Other notable tracks include the barnstorming knees-up number 'Sunday Sunday', which really encapsulates what Alan Partridge meant when erroneously critiquing U2's ‘Sunday Bloody Sunday’: roast dinner, Sunday papers, washing the car, having a snooze in front of the telly. Magic. The subsequent track, ‘Oily Water’, is a wholly different, arty affair, with guitarist Graham Cox at the helm with his jaw-dropping use of tremolo guitar; while Damon intoxicatedly meanders around on deck, telling the tale of a paranoid hypochondriac, through a distorted megaphone. It wouldn't sound out of place on an early Radiohead record. It's that bloody good.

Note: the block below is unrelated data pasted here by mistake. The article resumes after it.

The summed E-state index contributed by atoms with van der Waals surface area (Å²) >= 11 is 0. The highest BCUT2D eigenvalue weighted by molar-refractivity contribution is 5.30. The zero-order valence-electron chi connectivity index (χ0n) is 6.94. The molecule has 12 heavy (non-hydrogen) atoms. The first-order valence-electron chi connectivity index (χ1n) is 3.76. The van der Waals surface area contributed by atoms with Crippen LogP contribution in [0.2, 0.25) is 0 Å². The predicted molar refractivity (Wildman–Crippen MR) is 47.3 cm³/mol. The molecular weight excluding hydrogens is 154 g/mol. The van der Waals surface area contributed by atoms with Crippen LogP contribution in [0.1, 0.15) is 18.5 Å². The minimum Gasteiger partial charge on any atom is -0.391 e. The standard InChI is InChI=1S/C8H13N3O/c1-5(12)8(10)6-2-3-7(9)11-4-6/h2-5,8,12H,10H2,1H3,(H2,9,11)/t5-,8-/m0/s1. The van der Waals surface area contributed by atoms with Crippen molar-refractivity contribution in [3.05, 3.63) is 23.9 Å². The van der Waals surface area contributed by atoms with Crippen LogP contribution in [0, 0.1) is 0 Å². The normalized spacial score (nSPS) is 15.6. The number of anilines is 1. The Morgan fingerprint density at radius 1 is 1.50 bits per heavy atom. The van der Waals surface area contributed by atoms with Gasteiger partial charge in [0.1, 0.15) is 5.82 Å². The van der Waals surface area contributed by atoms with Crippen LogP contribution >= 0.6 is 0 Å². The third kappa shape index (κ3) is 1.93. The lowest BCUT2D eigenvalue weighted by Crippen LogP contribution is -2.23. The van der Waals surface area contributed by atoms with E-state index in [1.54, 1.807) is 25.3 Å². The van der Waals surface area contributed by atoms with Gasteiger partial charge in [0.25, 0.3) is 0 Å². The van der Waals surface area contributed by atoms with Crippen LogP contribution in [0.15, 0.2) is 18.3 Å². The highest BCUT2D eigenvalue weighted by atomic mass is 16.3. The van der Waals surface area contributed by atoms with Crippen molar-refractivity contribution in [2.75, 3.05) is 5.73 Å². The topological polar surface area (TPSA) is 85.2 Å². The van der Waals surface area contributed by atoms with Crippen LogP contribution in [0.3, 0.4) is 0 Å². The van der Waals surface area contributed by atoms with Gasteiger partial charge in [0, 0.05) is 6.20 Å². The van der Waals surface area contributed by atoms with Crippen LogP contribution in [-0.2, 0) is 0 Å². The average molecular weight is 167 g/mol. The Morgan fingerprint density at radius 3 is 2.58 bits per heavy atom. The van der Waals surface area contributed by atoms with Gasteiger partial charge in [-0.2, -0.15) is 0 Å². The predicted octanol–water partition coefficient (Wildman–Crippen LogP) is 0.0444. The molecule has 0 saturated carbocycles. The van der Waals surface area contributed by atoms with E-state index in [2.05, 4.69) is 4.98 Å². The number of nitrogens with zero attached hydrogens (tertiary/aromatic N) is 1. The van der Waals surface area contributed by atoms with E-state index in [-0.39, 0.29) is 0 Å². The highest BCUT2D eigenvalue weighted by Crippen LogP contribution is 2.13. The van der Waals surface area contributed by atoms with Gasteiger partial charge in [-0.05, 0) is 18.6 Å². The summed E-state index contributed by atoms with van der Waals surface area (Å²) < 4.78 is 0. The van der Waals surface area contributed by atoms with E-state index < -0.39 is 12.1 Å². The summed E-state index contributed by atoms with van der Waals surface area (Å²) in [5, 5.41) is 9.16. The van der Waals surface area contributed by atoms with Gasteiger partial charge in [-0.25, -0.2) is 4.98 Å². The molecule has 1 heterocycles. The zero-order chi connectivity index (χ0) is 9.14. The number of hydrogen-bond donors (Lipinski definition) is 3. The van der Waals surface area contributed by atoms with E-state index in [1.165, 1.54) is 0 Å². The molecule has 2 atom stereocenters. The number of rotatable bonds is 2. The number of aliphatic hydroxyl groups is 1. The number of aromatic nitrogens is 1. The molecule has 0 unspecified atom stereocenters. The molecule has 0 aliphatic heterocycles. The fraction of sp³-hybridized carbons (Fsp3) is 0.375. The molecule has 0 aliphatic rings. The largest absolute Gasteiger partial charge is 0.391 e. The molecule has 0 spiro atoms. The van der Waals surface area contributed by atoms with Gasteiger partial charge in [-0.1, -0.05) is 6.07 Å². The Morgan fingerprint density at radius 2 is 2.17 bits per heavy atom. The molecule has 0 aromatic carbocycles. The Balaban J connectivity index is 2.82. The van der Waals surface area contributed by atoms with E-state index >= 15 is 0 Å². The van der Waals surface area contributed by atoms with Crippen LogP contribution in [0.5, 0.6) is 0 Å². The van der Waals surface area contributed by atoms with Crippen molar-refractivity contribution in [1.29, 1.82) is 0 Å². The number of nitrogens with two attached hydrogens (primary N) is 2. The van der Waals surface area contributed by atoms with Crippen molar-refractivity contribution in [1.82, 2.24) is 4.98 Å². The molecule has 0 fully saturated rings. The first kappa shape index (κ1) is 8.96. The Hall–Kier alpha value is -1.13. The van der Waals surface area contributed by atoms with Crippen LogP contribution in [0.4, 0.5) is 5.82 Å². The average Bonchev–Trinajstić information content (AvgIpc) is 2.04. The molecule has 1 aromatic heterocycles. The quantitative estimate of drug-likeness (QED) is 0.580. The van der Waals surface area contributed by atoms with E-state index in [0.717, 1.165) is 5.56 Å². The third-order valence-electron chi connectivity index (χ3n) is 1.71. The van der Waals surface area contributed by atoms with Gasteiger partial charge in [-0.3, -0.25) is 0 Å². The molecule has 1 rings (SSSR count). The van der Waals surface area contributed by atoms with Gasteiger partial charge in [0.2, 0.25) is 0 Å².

However, the best track on the album is sadly the most underrated - and has been completely abandoned by the band for the reason (the only one I can muster, mind) that it's very technically demanding on Graham's dexterity. I'm of course talking about the ever exuberant ‘Villa Rosie’. There are several interviews, which you can find throughout the Blur chronicles, with Graham unashamedly confessing to choosing their live setlist based on how easy the songs are to play on stage. And because of Villa Rosie's opening fret tapping and subsequent technical riffery, I can only deduce that the song was left on the scrapheap to save Graham the arse-ache. A crying shame, that, because the vocal performance's cleverly disdainful lyrics (a precursor to 'Girls and Boys') married with the emphatically chirpy delivery, renders it one of the most enjoyable songs to drunkenly scream your lungs out to.